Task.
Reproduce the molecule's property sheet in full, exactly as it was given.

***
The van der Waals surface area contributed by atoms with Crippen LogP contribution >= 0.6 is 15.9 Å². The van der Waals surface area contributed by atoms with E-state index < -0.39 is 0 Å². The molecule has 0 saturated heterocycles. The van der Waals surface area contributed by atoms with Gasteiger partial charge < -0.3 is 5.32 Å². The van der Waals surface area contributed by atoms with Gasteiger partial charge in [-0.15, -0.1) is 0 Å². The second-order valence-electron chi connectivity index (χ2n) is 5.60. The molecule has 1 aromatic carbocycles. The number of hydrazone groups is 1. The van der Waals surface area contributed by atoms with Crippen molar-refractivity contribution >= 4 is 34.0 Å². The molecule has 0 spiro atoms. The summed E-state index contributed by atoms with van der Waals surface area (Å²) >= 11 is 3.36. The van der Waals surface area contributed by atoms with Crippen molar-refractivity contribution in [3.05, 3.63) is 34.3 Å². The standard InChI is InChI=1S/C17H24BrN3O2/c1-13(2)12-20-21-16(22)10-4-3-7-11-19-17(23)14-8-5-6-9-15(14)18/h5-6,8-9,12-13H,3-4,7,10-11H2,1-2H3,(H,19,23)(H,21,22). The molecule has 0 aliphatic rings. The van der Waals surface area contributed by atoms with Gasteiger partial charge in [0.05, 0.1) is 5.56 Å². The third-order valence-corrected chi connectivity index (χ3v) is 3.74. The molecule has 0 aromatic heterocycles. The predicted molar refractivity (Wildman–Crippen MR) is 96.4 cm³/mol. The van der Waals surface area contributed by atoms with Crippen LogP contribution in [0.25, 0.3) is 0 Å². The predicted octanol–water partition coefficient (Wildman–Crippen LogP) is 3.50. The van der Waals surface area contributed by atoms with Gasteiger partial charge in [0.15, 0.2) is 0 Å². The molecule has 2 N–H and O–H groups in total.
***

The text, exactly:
The van der Waals surface area contributed by atoms with Crippen LogP contribution >= 0.6 is 15.9 Å². The van der Waals surface area contributed by atoms with E-state index < -0.39 is 0 Å². The molecule has 0 saturated heterocycles. The van der Waals surface area contributed by atoms with Gasteiger partial charge < -0.3 is 5.32 Å². The van der Waals surface area contributed by atoms with Gasteiger partial charge in [-0.15, -0.1) is 0 Å². The second-order valence-electron chi connectivity index (χ2n) is 5.60. The molecule has 1 aromatic carbocycles. The number of hydrazone groups is 1. The van der Waals surface area contributed by atoms with Crippen molar-refractivity contribution >= 4 is 34.0 Å². The molecule has 0 spiro atoms. The summed E-state index contributed by atoms with van der Waals surface area (Å²) >= 11 is 3.36. The van der Waals surface area contributed by atoms with Crippen molar-refractivity contribution in [3.05, 3.63) is 34.3 Å². The standard InChI is InChI=1S/C17H24BrN3O2/c1-13(2)12-20-21-16(22)10-4-3-7-11-19-17(23)14-8-5-6-9-15(14)18/h5-6,8-9,12-13H,3-4,7,10-11H2,1-2H3,(H,19,23)(H,21,22). The molecule has 0 aliphatic rings. The van der Waals surface area contributed by atoms with Gasteiger partial charge in [0.05, 0.1) is 5.56 Å². The third-order valence-corrected chi connectivity index (χ3v) is 3.74. The molecule has 0 aromatic heterocycles. The predicted molar refractivity (Wildman–Crippen MR) is 96.4 cm³/mol. The van der Waals surface area contributed by atoms with Crippen LogP contribution in [0.25, 0.3) is 0 Å². The predicted octanol–water partition coefficient (Wildman–Crippen LogP) is 3.50. The van der Waals surface area contributed by atoms with Gasteiger partial charge in [0.15, 0.2) is 0 Å². The molecule has 2 N–H and O–H groups in total.